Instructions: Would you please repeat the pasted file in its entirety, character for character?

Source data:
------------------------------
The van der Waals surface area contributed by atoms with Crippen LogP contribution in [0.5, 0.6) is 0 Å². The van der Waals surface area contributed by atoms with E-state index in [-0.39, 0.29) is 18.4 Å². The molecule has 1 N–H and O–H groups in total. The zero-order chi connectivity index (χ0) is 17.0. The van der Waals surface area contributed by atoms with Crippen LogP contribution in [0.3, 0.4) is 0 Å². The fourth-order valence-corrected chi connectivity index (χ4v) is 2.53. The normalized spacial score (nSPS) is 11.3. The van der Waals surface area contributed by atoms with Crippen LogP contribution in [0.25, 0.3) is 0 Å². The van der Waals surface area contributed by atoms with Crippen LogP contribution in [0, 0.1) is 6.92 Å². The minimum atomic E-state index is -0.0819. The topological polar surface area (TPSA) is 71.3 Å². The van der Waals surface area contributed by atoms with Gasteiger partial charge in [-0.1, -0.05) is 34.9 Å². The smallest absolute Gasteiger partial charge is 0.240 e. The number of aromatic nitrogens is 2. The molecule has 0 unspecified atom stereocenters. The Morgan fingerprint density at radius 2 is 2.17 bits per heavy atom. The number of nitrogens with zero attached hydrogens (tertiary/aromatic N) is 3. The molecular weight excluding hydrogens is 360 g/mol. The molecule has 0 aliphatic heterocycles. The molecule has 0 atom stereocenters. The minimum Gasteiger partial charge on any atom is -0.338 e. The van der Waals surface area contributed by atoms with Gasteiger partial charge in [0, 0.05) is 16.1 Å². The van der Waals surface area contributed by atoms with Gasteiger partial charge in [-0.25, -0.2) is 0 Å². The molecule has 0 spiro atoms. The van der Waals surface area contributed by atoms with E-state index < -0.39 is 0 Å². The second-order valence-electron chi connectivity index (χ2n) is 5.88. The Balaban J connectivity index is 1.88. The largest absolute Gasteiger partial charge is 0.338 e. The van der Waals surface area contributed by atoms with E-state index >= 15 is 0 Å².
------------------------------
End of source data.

The van der Waals surface area contributed by atoms with Crippen LogP contribution in [0.5, 0.6) is 0 Å². The van der Waals surface area contributed by atoms with E-state index in [-0.39, 0.29) is 18.4 Å². The molecule has 1 N–H and O–H groups in total. The zero-order chi connectivity index (χ0) is 17.0. The van der Waals surface area contributed by atoms with Crippen LogP contribution in [0.3, 0.4) is 0 Å². The fourth-order valence-corrected chi connectivity index (χ4v) is 2.53. The normalized spacial score (nSPS) is 11.3. The van der Waals surface area contributed by atoms with Crippen LogP contribution in [0.25, 0.3) is 0 Å². The van der Waals surface area contributed by atoms with Crippen LogP contribution in [0, 0.1) is 6.92 Å². The minimum atomic E-state index is -0.0819. The topological polar surface area (TPSA) is 71.3 Å². The van der Waals surface area contributed by atoms with Gasteiger partial charge in [-0.1, -0.05) is 34.9 Å². The smallest absolute Gasteiger partial charge is 0.240 e. The number of aromatic nitrogens is 2. The molecule has 0 unspecified atom stereocenters. The Morgan fingerprint density at radius 2 is 2.17 bits per heavy atom. The number of nitrogens with zero attached hydrogens (tertiary/aromatic N) is 3. The molecular weight excluding hydrogens is 360 g/mol. The molecule has 0 aliphatic heterocycles. The molecule has 0 atom stereocenters. The minimum Gasteiger partial charge on any atom is -0.338 e. The van der Waals surface area contributed by atoms with Gasteiger partial charge in [0, 0.05) is 16.1 Å². The van der Waals surface area contributed by atoms with Gasteiger partial charge in [-0.25, -0.2) is 0 Å². The molecule has 0 spiro atoms. The van der Waals surface area contributed by atoms with E-state index < -0.39 is 0 Å². The second-order valence-electron chi connectivity index (χ2n) is 5.88. The Balaban J connectivity index is 1.88. The largest absolute Gasteiger partial charge is 0.338 e. The van der Waals surface area contributed by atoms with E-state index >= 15 is 0 Å².